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4th Jul, 2022

Diabetes scheme champion set to retire

Malvern Editorial 12th Nov, 2013 Updated: 20th Oct, 2016

THE MAN behind a scheme to help thousands suffering from the effects of diabetes has decided to retire after 14 years championing the cause.

Rotarian John Greedy’s work has seen clinics, training and funding made available across the Caribbean to educate people and diagnose and treat related illnesses.

The Tarrington resident’s campaign began after a chance meeting with Dr Lloyden Joseph in Tobago after Mr Greedy was diverted there on a business trip. Dr Joseph was suffering from foot ulcers as a result of diabetes, which led to him undergoing amputations and eventually passing away following organ failure.

A Rotary spokeswoman said: “John returned to Ledbury deeply concerned about the plight of the people of Tobago who had shown him such warm hospitality. He discovered the apparent lack of awareness about the effects of untreated foot ulcers that can lead to amputation and there was a growing need for health education in the field of diabetes.

“Diabetes is a major problem in the world.  The Rotary Club of Ledbury is aware of the disastrous effects of diabetes such as amputation, blindness, heart disease and liver failure. They will continue to support the International Diabetes Federation in their work of raising the awareness of diabetes in the world and help to alleviate the suffering involved.”

He established a Rotary twinning between Ledbury and Tobago, as well as partnerships with professional medical organisations and other Rotary clubs which has seen the project established on 12 Caribbean islands, with moves to introduce programmes in multiple other locations.

Doctors and nurses from 27 different countries recently attended a Train the Foot Trainers course, with further training set to take place in Africa, India and Pakistan.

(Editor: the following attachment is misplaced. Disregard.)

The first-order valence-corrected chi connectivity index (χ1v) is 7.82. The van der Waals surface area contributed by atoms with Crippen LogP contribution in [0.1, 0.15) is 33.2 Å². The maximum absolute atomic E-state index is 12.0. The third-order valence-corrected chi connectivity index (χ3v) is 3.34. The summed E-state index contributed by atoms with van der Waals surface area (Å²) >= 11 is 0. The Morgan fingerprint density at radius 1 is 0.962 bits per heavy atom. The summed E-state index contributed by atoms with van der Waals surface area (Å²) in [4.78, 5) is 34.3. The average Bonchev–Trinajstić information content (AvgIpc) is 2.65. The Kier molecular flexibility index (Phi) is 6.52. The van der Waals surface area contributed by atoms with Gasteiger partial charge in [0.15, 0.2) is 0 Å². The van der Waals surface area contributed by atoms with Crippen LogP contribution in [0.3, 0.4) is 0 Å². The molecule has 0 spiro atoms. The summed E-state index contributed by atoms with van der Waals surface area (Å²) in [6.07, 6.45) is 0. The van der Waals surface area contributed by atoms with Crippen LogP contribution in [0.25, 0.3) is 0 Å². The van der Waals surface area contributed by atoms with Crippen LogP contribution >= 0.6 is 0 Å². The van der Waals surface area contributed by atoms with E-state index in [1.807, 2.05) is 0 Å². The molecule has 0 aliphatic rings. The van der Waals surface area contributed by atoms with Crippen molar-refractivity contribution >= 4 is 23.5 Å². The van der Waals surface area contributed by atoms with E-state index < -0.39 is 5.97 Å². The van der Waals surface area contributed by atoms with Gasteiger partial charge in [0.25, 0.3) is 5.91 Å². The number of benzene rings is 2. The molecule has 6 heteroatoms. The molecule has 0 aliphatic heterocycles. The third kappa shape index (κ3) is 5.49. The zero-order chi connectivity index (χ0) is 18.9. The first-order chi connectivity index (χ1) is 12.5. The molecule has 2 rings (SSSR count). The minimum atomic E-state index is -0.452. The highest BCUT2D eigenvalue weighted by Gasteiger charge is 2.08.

Three clinics were set up in Tobago where training was provided for medical staff, with thousands of residents accessing treatment for diabetes-related illness. Outreach programmes in schools and colleges were also established and the Footcare Project was officially adopted by the Government of Trinidad and Tobago, with other Caribbean countries eventually adopting the Step by Step programme with funding and match grants enabling this to continue for the foreseeable future.

Sir Michael Hirst, head of the International Diabetes Federation, said: “John Greedy could not have known what an incredible difference he and his colleagues in the Rotary Club of Ledbury would make to people with diabetes in the Caribbean when he met Dr Lloyden Joseph in Tobago all those years ago.

“As president of the International Diabetes Federation, I salute the huge achievement of John and his fellow Rotarians in Ledbury. It is nothing short of extraordinary that such a dedicated group has achieved so much by their vision, determination and generosity.

“There are many in the Caribbean whose quality of life has been immeasurably improved by the Foot Programmes held in the Caribbean, and the success of this programme is a fitting tribute to the great work of John Greedy.”

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